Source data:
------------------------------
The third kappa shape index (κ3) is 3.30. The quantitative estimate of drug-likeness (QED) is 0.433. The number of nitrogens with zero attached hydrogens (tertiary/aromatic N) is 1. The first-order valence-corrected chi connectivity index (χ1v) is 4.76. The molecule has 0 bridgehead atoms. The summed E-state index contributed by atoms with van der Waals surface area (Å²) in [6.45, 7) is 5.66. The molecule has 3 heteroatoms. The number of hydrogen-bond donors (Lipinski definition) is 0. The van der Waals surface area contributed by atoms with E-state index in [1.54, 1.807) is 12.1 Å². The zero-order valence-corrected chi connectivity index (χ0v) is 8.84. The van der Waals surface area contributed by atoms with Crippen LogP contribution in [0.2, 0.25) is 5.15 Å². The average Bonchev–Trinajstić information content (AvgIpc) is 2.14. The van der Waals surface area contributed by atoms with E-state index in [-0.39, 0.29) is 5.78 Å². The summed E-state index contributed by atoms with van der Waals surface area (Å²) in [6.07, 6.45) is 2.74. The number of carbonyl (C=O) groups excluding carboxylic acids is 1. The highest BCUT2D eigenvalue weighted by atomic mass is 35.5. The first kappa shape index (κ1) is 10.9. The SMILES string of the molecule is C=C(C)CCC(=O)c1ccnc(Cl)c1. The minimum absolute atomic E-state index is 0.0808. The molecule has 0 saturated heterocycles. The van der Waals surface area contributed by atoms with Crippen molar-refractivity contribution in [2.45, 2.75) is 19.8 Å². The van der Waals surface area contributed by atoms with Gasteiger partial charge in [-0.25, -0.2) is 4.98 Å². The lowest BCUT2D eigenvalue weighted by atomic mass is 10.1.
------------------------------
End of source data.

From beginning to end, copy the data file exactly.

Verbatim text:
The third kappa shape index (κ3) is 3.30. The quantitative estimate of drug-likeness (QED) is 0.433. The number of nitrogens with zero attached hydrogens (tertiary/aromatic N) is 1. The first-order valence-corrected chi connectivity index (χ1v) is 4.76. The molecule has 0 bridgehead atoms. The summed E-state index contributed by atoms with van der Waals surface area (Å²) in [6.45, 7) is 5.66. The molecule has 3 heteroatoms. The number of hydrogen-bond donors (Lipinski definition) is 0. The van der Waals surface area contributed by atoms with E-state index in [1.54, 1.807) is 12.1 Å². The zero-order valence-corrected chi connectivity index (χ0v) is 8.84. The van der Waals surface area contributed by atoms with Crippen LogP contribution in [0.2, 0.25) is 5.15 Å². The average Bonchev–Trinajstić information content (AvgIpc) is 2.14. The van der Waals surface area contributed by atoms with E-state index in [-0.39, 0.29) is 5.78 Å². The summed E-state index contributed by atoms with van der Waals surface area (Å²) in [6.07, 6.45) is 2.74. The number of carbonyl (C=O) groups excluding carboxylic acids is 1. The highest BCUT2D eigenvalue weighted by atomic mass is 35.5. The first kappa shape index (κ1) is 10.9. The SMILES string of the molecule is C=C(C)CCC(=O)c1ccnc(Cl)c1. The minimum absolute atomic E-state index is 0.0808. The molecule has 0 saturated heterocycles. The van der Waals surface area contributed by atoms with Crippen molar-refractivity contribution in [2.45, 2.75) is 19.8 Å². The van der Waals surface area contributed by atoms with Gasteiger partial charge in [-0.25, -0.2) is 4.98 Å². The lowest BCUT2D eigenvalue weighted by atomic mass is 10.1.